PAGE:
iAds offer targeting based on prior user behaviour, and advertisers know exactly which apps their ads appear on. However, Apple still owns the data and processes and has been stingy about sharing this data. This in addition to the hefty participation fee has served as a barrier to widescale adoption by advertisers and agencies. Apple does provide metrics such as the total number of ad impressions served via iAds, number of clicks, number of page views, and average time spent in app ads – but these are all aggregated data, not specific to the advertiser. This is a major problem for agencies and advertisers who can access such data clearly in other media, and indeed on Google‟s Android systems.
So Apple‟s combination of high pricing and lack of transparency appears to be a stumbling block. In addition, Apple has put obstacles into the production process, by keeping its ad development codes in-house and by essentially vetting the advertisers and intruding into ad creation.
In addition, Apple’s browsers aim to mitigate the success of the mobile web
Here again, Apple has set up walls to ensure its closed iAds system will succeed. Apple introduced technology in its latest Safari 5 web browser that can block ads on individual websites. This could have significant implications for the amounts online advertisers are willing to pay publishers and more importantly (given online is still small but needs to grow for the publishers to survive) may have adverse effects on the potential opportunity represented by mobile advertising. How? The opportunity in mobile advertising lies in the fact newspaper applications on the iPad (like the Financial Times or the Wall St Journal) can be formatted to be more conducive for advertisers – however, if Safari blocks this, it blocks the revenue upside for the papers as well. This clearly sounds like part of a plan to migrate all advertising to Apple‟s own iAd platform, where Apple takes a 30% share of all advertising revenue in which it hosts.
Google's Wedges Its Foot In The Doorway
Search is the most ubiquitous door into mobile advertising. Google controls 97%+ of mobile search and over 67% of overall search. Search (including mobile search) can easily lead to other forms of advertising. This, apparently, is not easily seen by many of Google's competitors until it is too late. Ask any major or minor ad agency who the leading global ad agency is in terms of revenues, profits or reach! You can also query the print media industry if there is still a doubt.
As for other forms of mobile search reach, Google is not only climbing exponentially in terms of reach (via Android, and potentially Google TV and Chrome OS), but is quickly gathering the low and mid-tier advertisers due to Apple's eschewing them for the big fish. This is clearly Apple's business model forte, but it appears that Apple is failing to play defensive in preventing Google from getting those advertisers that they are tossing to the side. This is not a matter of profits and revenues, now, but who controls the bulk of the web tomorrow. This is a game of chess, and Apple is gathering many of Google's pawns but allowing Google to make an end game run the Apple King!
Remember, if or once Google gains critical mass they will drop the prices of everything in the industry and rely on its heavy and ubiquitous ad revenue cash flow to support it. This is already happening in the handset and mobile OS market where Google is forcing Apple to expedite its refresh cycle. Google and its hardware partners (who are also the sole sourced suppliers of the most critical components of Apple's most profitable product - responsible for 70% of the company's earnings) are also throwing superior technology at the market at comparable price points to the iPhone (and most likely the iPad very soon), while also offering comparable tech at lower and lower price points. Apple will not be able to compete with the entire open source universe and its hardware partners from a brute force perspective, yet that appears to be exactly the game that Apple is being drawn into. Its Microsoft vs Apple, Open vs Closed all over again, just this time the company is Google and the ubiquitous cash flows come from advertising instead of the Windows OS and Office suite of productivity apps.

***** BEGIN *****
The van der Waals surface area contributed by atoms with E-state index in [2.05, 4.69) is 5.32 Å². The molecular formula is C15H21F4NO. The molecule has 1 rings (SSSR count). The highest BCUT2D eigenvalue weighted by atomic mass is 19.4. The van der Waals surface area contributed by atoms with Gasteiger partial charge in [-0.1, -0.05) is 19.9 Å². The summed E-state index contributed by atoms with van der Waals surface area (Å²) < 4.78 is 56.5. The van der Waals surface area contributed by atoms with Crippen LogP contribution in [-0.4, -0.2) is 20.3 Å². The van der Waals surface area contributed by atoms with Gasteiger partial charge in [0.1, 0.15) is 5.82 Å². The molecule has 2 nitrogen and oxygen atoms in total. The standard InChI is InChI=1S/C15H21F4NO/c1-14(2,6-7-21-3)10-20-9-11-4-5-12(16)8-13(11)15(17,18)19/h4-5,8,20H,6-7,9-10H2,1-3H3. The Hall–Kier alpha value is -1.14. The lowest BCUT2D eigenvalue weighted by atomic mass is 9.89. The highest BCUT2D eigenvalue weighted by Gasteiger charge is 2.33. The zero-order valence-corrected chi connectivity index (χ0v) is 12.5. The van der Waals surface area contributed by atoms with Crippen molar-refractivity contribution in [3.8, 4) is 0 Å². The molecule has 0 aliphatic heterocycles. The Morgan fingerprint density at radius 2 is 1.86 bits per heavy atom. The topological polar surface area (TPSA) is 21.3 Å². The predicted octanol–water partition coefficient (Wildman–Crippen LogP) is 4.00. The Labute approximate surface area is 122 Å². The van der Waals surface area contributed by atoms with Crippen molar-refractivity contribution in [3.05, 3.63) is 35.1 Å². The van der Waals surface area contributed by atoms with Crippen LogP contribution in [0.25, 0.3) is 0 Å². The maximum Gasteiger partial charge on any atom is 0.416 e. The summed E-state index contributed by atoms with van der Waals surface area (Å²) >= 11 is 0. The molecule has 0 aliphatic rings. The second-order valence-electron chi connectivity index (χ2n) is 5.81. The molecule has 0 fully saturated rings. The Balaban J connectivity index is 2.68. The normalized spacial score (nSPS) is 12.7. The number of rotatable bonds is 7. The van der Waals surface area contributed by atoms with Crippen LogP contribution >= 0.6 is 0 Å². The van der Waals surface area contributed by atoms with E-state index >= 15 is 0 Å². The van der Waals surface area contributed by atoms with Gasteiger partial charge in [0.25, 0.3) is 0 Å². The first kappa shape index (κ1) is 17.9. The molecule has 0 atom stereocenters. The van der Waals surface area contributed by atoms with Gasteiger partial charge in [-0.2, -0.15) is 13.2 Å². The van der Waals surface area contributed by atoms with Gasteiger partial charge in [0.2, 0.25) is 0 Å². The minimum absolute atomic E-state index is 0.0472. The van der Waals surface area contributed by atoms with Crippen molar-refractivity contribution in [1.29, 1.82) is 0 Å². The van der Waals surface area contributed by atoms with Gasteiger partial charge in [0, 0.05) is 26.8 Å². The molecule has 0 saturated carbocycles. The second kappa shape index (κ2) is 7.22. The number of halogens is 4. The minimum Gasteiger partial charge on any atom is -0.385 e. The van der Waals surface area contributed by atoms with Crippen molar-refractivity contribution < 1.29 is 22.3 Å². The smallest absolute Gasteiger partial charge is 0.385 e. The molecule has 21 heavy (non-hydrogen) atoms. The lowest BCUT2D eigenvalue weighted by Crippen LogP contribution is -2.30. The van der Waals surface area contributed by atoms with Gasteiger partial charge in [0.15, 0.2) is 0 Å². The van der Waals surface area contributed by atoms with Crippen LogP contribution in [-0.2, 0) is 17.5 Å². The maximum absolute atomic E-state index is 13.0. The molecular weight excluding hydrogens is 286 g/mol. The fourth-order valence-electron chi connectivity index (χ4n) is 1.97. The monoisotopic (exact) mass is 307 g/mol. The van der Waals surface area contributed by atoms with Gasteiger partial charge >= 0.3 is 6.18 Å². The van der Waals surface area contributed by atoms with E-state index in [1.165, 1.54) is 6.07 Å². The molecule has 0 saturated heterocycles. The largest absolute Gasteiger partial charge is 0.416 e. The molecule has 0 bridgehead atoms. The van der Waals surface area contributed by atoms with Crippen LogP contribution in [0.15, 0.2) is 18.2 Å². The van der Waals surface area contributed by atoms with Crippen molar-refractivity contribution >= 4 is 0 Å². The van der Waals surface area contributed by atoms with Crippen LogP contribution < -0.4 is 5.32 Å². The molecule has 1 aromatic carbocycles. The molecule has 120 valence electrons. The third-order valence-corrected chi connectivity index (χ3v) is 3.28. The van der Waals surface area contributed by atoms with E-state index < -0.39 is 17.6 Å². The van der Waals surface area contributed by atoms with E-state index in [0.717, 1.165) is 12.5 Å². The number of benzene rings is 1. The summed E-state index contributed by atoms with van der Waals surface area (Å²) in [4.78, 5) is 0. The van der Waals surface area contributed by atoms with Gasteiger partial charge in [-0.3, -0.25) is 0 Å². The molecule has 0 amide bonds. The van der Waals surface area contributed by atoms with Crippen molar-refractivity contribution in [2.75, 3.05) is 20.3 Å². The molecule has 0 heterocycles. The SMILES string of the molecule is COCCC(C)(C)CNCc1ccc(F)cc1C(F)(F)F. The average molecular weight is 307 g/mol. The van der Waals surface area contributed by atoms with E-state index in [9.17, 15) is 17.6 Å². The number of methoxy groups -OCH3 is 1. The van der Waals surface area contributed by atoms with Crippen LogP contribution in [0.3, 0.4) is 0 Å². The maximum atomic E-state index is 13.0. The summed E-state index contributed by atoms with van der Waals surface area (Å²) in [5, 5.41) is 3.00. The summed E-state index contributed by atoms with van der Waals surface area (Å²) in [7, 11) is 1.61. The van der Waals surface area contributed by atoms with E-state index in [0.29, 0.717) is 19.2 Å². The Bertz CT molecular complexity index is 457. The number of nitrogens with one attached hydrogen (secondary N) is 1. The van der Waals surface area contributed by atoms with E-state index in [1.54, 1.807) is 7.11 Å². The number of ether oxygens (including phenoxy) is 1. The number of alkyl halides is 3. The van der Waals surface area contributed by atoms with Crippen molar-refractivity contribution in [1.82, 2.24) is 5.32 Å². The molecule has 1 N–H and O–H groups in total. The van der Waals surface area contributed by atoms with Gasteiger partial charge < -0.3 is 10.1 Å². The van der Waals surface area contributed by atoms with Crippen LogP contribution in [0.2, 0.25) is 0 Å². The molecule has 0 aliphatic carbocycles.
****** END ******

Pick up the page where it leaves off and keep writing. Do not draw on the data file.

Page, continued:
I actually questioned the IDC numbers that the Macquarie report heavily quoted above used to infer that Apple was the leader in mobile display advertising. You have to be very careful when using 3rd party data as confirmed fact without fact checking. The Macquarie report was very well done (kudos), but they made a grave error in their 4G pronouncements in the US regarding Verizon (who is currently in 2nd place behind Spring whose Android phones are currently the only handsets to use 4G technology, although they probably advertise more) and according to our research regarding Apple's lead on Google in mobile display. From Searchengineland.com:
Earlier this week a Bloomberg/BusinessWeek article appeared under the headline: Apple Threatens Search Giants’ Mobile Ad Shares. It gained a tremendous amount of secondary pickup and discussion for the proposition that Apple had tied Google in mobile advertising revenue.
The article relied on IDC estimates to argue “Apple may be gaining share in the U.S. mobile advertising market this year at the expense of Google and Microsoft.” Here are the IDC US mobile advertising marketshare figures (based on revenue) cited in the article:
- Apple: 21%
- Google: 21%
- JumpTap: 13%
- Millennial: 11%
- Yahoo: 9%
- Microsoft: 7%
- Nokia: 2%
- Other: 16% (missing from the figures mentioned in the article)
When I saw this it immediately struck me as wrong. IDC has gotten it wrong before. But how could Apple with its very recent entry in mobile advertising (albeit based on the Quattro acquisition) have greater share than a combined Google and AdMob?
I immediately reached out most of the companies on the list to get their feedback and reactions to the IDC figures. I talked to several people though no one wanted to be quoted. Almost without exception those whom I spoke with faulted the numbers. I was told by one party (in an informal estimate) that the universe of mobile display advertising in the US looks like this as a practical matter: